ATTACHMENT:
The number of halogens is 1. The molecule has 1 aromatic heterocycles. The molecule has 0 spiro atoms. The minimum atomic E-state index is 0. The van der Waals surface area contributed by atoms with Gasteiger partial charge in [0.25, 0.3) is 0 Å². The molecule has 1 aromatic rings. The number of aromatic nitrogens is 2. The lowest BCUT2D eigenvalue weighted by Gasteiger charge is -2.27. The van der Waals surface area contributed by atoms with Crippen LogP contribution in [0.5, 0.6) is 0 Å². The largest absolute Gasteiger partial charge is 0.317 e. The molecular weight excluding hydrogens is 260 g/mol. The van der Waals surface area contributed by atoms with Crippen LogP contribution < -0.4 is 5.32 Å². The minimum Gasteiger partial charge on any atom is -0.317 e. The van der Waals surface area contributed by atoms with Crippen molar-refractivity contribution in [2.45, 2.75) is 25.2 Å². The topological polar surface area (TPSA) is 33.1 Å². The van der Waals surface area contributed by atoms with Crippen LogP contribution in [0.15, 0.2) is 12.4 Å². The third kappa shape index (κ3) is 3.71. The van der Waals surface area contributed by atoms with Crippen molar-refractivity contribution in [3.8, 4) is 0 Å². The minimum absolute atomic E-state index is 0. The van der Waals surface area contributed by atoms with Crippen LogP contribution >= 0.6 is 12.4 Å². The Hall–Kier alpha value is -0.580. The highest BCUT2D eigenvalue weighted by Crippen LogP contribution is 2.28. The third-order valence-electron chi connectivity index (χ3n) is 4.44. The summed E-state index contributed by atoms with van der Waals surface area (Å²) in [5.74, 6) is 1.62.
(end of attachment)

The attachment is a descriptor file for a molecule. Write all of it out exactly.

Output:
The number of halogens is 1. The molecule has 1 aromatic heterocycles. The molecule has 0 spiro atoms. The minimum atomic E-state index is 0. The van der Waals surface area contributed by atoms with Gasteiger partial charge in [0.25, 0.3) is 0 Å². The molecule has 1 aromatic rings. The number of aromatic nitrogens is 2. The lowest BCUT2D eigenvalue weighted by Gasteiger charge is -2.27. The van der Waals surface area contributed by atoms with Crippen LogP contribution in [0.5, 0.6) is 0 Å². The largest absolute Gasteiger partial charge is 0.317 e. The molecular weight excluding hydrogens is 260 g/mol. The van der Waals surface area contributed by atoms with Crippen LogP contribution < -0.4 is 5.32 Å². The minimum Gasteiger partial charge on any atom is -0.317 e. The van der Waals surface area contributed by atoms with Crippen molar-refractivity contribution in [2.45, 2.75) is 25.2 Å². The topological polar surface area (TPSA) is 33.1 Å². The van der Waals surface area contributed by atoms with Crippen LogP contribution in [0.15, 0.2) is 12.4 Å². The third kappa shape index (κ3) is 3.71. The van der Waals surface area contributed by atoms with Crippen molar-refractivity contribution in [3.8, 4) is 0 Å². The minimum absolute atomic E-state index is 0. The van der Waals surface area contributed by atoms with Crippen LogP contribution >= 0.6 is 12.4 Å². The Hall–Kier alpha value is -0.580. The highest BCUT2D eigenvalue weighted by Crippen LogP contribution is 2.28. The third-order valence-electron chi connectivity index (χ3n) is 4.44. The summed E-state index contributed by atoms with van der Waals surface area (Å²) in [5.74, 6) is 1.62.